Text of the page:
Occasionally one runs across a fellow who expresses this opinion: "Sports are entertainment." He compares athletes to movie and TV stars, and the games to an entertainment product. That person is, of course, an idiot. Sports aren't "entertainment" -- they're life and death. We've recently had the Mets play the Yankees, and during the whole month of May the Yanks and Mets were competing against one division rival after another. Entertainment? Ha! Even playing against a few subpar teams such as the locals did this week can produce much agita. Does watching a King of Queens rerun entice you to scream and curse at the TV? And throw the remote control through a plate-glass window? Does it send you into a melancholic downward spiral if the episode isn't any good? No, but the sight of lumberjack Corey Hart hitting home run after home run against the Mets can do that. And so can an umpire blowing a call to ruin a perfect game. When Johan Santana pitches 15 shutout innings over the course of two games and the team loses them both, you can go into a depression-filled tailspin for months -- no shaving, no bathing, surviving on one of those all-beer diets. Can Iron Man II pull that off?
Fans justify athletes taking steroids and owners justify skyrocketing ticket prices by comparing a game to a night out on Broadway. But sports are actual real life with legitimate competition while TV, plays and movies are fantasy (well, except for Gilligan's Island, of course -- that really happened, right?). Did you ever spend a boatload of cash to attend a play or musical only to see Matthew Broderick replaced halfway through the performance by Joba Chamberlain with The Producers going on to lose to the Cleveland Indians, 13-11? Athletes aren't acting -- unless you count Wade Redden pretending he's a hockey player. Sure, entertaining things may happen, such as John Maine getting pulled from his start after only five pitches and then yelling at his manager while his pitching coach calls him a "habitual liar" or Marcus Thames stepping on his own bat and spraining his ankle. But those things are real, not staged events to delight us. David Huff taking a line drive off the melon is real enough. Is being stuck in a constantly cranky mood because your team can't drive in a runner from third base with less than two outs "entertaining"? Is getting fired from your job because you're following every afternoon game on your computer instead of working on your TPS reports "entertaining"? Is having your wife and children leave you because you can't even remember their names anymore but you know that David Wright is on pace to strike out 211 times this season "entertaining"? Um, probably not. It's more like a disease or an affliction. So, on that note . . . back to the games.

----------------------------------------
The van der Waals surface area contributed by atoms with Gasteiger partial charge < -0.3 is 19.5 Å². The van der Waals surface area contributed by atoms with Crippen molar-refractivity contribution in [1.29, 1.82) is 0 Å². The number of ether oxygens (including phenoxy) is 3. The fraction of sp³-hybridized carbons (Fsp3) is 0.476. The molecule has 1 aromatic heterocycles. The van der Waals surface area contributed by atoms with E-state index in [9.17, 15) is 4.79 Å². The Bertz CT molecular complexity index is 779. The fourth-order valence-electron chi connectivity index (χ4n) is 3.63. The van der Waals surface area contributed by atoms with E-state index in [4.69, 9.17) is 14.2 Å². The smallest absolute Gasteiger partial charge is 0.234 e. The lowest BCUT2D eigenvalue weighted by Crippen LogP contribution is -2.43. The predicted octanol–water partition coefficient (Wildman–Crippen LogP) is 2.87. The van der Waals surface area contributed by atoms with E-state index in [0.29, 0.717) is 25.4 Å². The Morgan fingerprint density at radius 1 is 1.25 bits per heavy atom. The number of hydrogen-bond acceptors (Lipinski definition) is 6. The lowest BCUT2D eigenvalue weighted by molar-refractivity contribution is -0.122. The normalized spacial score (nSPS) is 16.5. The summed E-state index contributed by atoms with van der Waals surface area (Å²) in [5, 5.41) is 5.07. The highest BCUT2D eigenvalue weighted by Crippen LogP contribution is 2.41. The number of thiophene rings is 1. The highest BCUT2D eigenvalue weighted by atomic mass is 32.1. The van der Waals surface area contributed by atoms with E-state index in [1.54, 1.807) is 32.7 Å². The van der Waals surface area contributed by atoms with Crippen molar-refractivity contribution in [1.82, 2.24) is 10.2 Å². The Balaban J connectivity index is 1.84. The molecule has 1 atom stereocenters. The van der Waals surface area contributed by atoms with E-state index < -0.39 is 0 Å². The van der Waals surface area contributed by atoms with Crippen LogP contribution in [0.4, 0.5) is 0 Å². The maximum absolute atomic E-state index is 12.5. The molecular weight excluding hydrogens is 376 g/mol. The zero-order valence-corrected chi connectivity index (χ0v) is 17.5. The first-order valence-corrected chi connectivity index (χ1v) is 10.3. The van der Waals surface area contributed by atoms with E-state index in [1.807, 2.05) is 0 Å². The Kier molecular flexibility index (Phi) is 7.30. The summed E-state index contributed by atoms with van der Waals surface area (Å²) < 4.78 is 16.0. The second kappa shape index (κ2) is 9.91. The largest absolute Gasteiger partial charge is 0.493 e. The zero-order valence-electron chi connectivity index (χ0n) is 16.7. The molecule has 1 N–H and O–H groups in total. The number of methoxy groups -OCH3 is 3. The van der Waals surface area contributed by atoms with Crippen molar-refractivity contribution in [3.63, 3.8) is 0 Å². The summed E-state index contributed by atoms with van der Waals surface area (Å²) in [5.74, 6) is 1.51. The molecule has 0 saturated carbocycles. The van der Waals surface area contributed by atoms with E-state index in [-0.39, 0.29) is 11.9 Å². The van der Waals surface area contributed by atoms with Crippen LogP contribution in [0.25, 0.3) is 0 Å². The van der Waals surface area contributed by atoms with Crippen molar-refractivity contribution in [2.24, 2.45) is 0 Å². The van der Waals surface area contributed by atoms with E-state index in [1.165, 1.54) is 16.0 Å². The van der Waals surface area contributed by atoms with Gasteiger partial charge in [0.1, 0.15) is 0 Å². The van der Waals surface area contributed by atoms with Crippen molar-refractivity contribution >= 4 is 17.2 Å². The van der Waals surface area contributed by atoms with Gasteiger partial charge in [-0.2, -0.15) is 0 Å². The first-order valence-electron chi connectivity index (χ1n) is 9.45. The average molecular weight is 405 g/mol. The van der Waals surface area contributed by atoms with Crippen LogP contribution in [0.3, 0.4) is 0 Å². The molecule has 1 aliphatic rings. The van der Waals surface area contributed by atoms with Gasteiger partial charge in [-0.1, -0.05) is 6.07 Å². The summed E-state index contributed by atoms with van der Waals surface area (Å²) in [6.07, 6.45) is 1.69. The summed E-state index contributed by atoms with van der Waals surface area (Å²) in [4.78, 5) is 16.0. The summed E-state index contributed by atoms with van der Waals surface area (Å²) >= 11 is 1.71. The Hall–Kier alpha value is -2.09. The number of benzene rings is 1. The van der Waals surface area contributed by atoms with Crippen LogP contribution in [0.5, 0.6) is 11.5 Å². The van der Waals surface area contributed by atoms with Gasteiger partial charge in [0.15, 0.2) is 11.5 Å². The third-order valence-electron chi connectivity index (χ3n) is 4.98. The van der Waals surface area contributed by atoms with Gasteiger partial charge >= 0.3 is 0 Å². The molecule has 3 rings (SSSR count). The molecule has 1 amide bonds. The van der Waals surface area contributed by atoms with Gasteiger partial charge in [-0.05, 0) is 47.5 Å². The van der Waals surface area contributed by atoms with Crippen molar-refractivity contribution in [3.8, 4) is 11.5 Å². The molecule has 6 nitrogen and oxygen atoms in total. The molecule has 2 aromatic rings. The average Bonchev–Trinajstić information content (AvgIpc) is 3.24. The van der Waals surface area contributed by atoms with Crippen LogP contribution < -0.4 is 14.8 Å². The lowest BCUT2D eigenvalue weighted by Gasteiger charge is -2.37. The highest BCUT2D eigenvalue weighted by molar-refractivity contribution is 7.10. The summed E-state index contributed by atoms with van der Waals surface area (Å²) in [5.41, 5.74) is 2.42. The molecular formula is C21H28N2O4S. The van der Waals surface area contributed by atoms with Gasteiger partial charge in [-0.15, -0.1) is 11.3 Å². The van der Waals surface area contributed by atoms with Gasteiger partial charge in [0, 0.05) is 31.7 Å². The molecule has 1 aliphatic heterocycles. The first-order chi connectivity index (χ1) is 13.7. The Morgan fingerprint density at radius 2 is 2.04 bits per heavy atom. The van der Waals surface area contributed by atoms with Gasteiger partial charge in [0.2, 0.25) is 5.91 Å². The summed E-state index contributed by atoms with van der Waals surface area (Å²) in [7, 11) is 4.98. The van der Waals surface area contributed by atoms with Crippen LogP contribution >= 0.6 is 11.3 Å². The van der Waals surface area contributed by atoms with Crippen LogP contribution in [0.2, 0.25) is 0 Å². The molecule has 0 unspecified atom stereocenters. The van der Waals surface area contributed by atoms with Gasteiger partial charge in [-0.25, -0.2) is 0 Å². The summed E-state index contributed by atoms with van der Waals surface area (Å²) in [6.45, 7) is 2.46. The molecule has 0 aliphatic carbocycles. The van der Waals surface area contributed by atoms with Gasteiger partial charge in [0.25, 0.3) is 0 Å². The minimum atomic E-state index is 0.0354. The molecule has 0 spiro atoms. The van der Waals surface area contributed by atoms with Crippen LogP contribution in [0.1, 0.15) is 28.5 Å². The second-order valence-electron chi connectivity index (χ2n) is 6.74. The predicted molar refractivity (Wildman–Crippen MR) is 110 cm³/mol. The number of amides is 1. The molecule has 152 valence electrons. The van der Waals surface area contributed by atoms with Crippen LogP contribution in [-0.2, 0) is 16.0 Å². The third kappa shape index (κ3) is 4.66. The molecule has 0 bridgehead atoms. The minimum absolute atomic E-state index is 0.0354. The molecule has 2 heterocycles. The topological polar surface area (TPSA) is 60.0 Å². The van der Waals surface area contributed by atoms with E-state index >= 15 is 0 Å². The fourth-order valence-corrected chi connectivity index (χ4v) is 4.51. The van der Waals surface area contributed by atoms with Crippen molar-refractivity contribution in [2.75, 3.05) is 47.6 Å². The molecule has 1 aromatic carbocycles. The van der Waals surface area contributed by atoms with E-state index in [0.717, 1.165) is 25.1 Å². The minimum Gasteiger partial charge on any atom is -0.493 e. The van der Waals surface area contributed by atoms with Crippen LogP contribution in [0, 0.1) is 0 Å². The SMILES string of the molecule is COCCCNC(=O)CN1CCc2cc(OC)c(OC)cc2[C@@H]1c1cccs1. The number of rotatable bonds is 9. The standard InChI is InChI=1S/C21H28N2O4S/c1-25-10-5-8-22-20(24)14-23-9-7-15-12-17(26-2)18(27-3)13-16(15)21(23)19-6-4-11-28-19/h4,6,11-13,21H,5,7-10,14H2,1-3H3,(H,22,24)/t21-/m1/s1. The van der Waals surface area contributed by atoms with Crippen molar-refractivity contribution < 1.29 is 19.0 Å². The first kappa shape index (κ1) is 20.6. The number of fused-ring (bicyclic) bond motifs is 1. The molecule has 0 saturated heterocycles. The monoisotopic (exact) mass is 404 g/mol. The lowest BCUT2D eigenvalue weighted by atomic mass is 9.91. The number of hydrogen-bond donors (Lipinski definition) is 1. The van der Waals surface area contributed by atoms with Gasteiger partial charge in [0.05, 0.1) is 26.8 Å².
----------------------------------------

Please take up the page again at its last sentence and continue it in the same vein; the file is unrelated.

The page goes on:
Here are the top stories of the week in the world of New York sports (for the purposes of The New York Week That Was, the week starts on Friday and ends on Thursday, because . . . well, it's just easier for me).